Kia Franklin

Editorial on Caperton case

Thought I'd point out this editorial about the Caperton v. A.T. Massey Coal Co. case, for which the Supreme Court heard oral arguments earlier this month. At issue is whether a judge was obligated to recuse himself from a case, when one of the parties had spent millions of dollars to affect the outcome of the judge's campaign. The author of the editorial argues that "if the justices condone this travesty, they will be letting the well-heeled place their ingots of gold on justice's scale."

The big donor in the case, CEO Don Blankenship, had supported West Virginia Supreme Court Chief Justice Brent D. Benjamin's candidacy against an incumbent Democrat, including:

"$1,000 donated directly to Benjamin's campaign, some $516,000 in payments to media outlets for television and newspaper advertisement in opposition to the incumbent, and nearly $2.5 million to a group called "And for the Sake of Kids," set up to oppose Benjamin's opponent. Altogether, Blankenship's spending accounted for more than 60 percent of the nearly $5 million spent to promote Benjamin's election."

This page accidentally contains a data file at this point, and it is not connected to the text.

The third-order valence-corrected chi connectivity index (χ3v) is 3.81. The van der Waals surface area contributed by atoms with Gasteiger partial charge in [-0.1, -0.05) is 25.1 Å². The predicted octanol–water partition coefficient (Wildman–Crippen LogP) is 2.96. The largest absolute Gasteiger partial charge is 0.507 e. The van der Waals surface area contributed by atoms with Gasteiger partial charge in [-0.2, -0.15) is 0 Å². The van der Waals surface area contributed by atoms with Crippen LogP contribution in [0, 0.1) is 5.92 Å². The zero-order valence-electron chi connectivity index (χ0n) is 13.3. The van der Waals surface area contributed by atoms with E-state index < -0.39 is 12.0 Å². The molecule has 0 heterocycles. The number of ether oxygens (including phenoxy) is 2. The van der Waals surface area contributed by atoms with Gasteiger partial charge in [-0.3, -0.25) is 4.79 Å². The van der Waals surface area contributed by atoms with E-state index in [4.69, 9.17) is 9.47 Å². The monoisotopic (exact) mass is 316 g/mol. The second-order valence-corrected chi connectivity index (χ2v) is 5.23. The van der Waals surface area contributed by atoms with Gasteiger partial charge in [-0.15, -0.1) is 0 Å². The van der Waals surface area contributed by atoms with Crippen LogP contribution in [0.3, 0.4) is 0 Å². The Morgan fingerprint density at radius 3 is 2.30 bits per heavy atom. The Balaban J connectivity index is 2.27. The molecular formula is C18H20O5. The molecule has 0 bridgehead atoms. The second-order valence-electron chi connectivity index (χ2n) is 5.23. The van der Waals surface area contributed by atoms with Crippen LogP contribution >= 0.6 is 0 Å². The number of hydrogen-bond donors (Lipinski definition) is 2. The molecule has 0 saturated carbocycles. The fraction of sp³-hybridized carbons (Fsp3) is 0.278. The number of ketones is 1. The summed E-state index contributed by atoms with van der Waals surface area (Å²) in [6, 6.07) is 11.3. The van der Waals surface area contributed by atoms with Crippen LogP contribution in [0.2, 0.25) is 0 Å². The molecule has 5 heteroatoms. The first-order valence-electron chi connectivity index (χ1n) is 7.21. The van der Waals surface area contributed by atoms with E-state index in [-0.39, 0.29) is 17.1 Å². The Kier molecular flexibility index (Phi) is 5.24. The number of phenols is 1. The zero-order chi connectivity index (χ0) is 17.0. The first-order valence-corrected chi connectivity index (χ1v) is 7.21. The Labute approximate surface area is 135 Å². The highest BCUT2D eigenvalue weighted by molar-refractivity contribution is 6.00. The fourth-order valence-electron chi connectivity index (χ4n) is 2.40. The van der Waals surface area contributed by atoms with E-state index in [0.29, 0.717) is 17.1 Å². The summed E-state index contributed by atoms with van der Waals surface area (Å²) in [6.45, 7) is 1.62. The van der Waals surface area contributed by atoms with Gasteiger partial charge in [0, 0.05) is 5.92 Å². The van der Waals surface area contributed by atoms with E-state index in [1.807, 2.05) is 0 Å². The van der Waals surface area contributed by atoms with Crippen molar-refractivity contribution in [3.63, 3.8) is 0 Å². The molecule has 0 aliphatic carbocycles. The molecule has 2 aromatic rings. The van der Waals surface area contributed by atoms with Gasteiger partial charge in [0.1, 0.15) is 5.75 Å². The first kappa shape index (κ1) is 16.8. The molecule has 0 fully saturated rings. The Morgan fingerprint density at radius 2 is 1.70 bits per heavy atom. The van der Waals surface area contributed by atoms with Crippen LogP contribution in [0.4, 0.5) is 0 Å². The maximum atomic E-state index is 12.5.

Justice Benjamin won his election and ultimately cast the deciding vote in Blankenship's case, with a 3-2 ruling in Blankenship's favor.

The folks at the Brennan Center have covered this case extensively here. One to watch. The Supreme Court will rule on the case this summer.

Kia Franklin: Author Bio | Other Posts
Posted at 8:28 PM, Mar 25, 2009 in Judicial Elections | Supreme Court Rulings
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This does this concern also apply to judges "purchased" by the plaintiff bar (of which there are many) or only those "purchased" by business.

While I believe in democracy (something I doubt about this website, given their support of card check and doing away with secret ballots in union elections) selection of judges is one realm I would rather see be done via appointments rather than direct election

Posted by: Avenger | March 26, 2009 7:25 AM

Although, the Court has ruled that contributions are protected by the First Amendment, I would love it if it declared a duty to recuse oneself after a donation related to the matter of the trial.

That would serve as a tool of disqualification of just about all elected judges, including state high appellate judges. Their constituency is not the public, but the lawyers of both sides, and their rent seeking interests.

Posted by: Supremacy Claus | March 27, 2009 6:56 AM